GSA Annual Meeting in Phoenix, Arizona, USA - 2019

Paper No. 188-15
Presentation Time: 9:00 AM-6:30 PM


GOLDSTEIN, Harland L., SPRINGER, Kathleen B., PIGATI, Jeffrey S. and SKIPP, Gary L., U.S. Geological Survey, Denver Federal Center, Box 25046, MS 980, Denver, CO 80225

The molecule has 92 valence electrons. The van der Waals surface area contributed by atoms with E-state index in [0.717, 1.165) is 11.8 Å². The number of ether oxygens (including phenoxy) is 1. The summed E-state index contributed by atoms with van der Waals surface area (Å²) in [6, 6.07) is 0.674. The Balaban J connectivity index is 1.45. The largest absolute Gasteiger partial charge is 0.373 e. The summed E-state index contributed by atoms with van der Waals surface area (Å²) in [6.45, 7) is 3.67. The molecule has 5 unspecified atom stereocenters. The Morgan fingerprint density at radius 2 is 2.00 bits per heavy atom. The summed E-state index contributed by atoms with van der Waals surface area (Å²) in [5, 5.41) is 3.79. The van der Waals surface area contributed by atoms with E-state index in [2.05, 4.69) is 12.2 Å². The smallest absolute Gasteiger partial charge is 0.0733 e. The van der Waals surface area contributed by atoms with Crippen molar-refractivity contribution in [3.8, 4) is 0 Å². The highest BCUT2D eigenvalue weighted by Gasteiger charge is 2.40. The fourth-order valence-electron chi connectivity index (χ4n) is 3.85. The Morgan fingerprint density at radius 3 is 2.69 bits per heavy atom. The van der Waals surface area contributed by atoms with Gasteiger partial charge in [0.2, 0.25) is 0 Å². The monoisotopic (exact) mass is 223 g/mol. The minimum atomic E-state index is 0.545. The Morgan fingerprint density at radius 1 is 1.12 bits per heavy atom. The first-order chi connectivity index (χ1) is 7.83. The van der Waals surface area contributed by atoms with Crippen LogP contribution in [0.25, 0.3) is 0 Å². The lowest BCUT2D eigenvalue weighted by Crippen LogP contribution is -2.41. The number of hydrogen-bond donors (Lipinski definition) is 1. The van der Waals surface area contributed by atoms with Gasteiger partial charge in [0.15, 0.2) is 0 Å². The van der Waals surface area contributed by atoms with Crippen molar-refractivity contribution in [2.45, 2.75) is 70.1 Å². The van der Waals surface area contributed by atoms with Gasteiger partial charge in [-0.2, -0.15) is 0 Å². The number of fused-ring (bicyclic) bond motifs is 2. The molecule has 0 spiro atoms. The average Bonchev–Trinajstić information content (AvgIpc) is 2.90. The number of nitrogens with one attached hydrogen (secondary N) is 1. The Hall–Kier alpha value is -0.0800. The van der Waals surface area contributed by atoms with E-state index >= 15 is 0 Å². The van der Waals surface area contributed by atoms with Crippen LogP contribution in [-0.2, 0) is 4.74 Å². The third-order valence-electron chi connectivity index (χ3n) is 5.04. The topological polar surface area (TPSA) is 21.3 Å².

The Las Vegas Formation (LVF) is a middle Pleistocene to early Holocene sequence of fine-grained groundwater discharge deposits that represent desert wetlands that occupied the Las Vegas Valley, Nevada between approximately 570 and 8.5 ka. These sediments accumulated in various spring hydrologic settings including outflow streams, spring pools, marshes and wet meadows. Desert wetlands are known to be sensitive to groundwater fluctuations, and studies of LVF deposits in Tule Springs Fossil Beds National Monument (TUSK) have demonstrated that wetland expansion and contraction occurred in direct response to abrupt climate oscillations in the recent geologic past. The stratigraphy, chronology, and hydrology of the LVF deposits have been studied in detail but quantifying the physical and chemical components of the sediments and determining the processes by which they accumulate are lacking. In this study, we tested the hypothesis that there is an aeolian component to paleowetland deposits by evaluating properties of LVF sediments from TUSK and comparing them to the local bedrock, which is composed almost entirely of calcareous lithologies. Particle sizes of the LVF sediments range from silt to sandy-silt with a median of about 35 micrometers; consistent with wind-derived sediments and classified as sandy- to clayey-loess. Primary and secondary calcium and magnesium carbonates dominate wetland sediment mineralogy and are similar to the local bedrock, but other components of the wetland sediments contrast strongly with bedrock parameters. For example, the presence of quartz, plagioclase, and potassium feldspars in the wetland deposits suggests sediment input from non-local sources, as do magnetic minerals, which are present in the wetland sediments at higher concentrations than could be explained by contributions solely from local bedrock. Overall, the physical and mineralogical data do not correspond to a purely local source but are instead consistent with a combination of local contributions and aeolian input from non-local sources. Additional chemical and petrographic studies are ongoing to further understand the contribution of wind-derived sediments to paleowetland deposits.